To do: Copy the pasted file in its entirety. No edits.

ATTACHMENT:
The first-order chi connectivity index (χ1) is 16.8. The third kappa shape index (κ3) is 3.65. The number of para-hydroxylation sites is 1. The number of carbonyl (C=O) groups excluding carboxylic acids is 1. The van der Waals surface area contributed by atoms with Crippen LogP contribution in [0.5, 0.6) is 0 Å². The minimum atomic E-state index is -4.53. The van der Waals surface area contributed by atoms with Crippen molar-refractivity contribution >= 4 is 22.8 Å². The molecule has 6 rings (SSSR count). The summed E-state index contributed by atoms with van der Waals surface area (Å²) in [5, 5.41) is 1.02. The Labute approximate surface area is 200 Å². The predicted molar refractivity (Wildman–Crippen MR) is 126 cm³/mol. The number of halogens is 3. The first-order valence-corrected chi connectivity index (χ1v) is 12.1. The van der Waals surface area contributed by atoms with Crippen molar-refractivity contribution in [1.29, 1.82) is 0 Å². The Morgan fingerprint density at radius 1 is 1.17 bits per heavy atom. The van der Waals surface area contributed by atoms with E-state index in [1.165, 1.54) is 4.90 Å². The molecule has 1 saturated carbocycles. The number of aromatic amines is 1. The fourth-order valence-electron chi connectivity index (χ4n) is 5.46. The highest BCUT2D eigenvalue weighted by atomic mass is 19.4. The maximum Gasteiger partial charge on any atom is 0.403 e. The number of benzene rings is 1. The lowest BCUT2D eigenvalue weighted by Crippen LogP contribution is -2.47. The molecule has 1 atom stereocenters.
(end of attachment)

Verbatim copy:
The first-order chi connectivity index (χ1) is 16.8. The third kappa shape index (κ3) is 3.65. The number of para-hydroxylation sites is 1. The number of carbonyl (C=O) groups excluding carboxylic acids is 1. The van der Waals surface area contributed by atoms with Crippen LogP contribution in [0.5, 0.6) is 0 Å². The minimum atomic E-state index is -4.53. The van der Waals surface area contributed by atoms with Crippen molar-refractivity contribution >= 4 is 22.8 Å². The molecule has 6 rings (SSSR count). The summed E-state index contributed by atoms with van der Waals surface area (Å²) in [5, 5.41) is 1.02. The Labute approximate surface area is 200 Å². The predicted molar refractivity (Wildman–Crippen MR) is 126 cm³/mol. The number of halogens is 3. The first-order valence-corrected chi connectivity index (χ1v) is 12.1. The van der Waals surface area contributed by atoms with Crippen molar-refractivity contribution in [1.29, 1.82) is 0 Å². The Morgan fingerprint density at radius 1 is 1.17 bits per heavy atom. The van der Waals surface area contributed by atoms with E-state index in [1.165, 1.54) is 4.90 Å². The molecule has 1 saturated carbocycles. The number of aromatic amines is 1. The fourth-order valence-electron chi connectivity index (χ4n) is 5.46. The highest BCUT2D eigenvalue weighted by atomic mass is 19.4. The maximum Gasteiger partial charge on any atom is 0.403 e. The number of benzene rings is 1. The lowest BCUT2D eigenvalue weighted by Crippen LogP contribution is -2.47. The molecule has 1 atom stereocenters.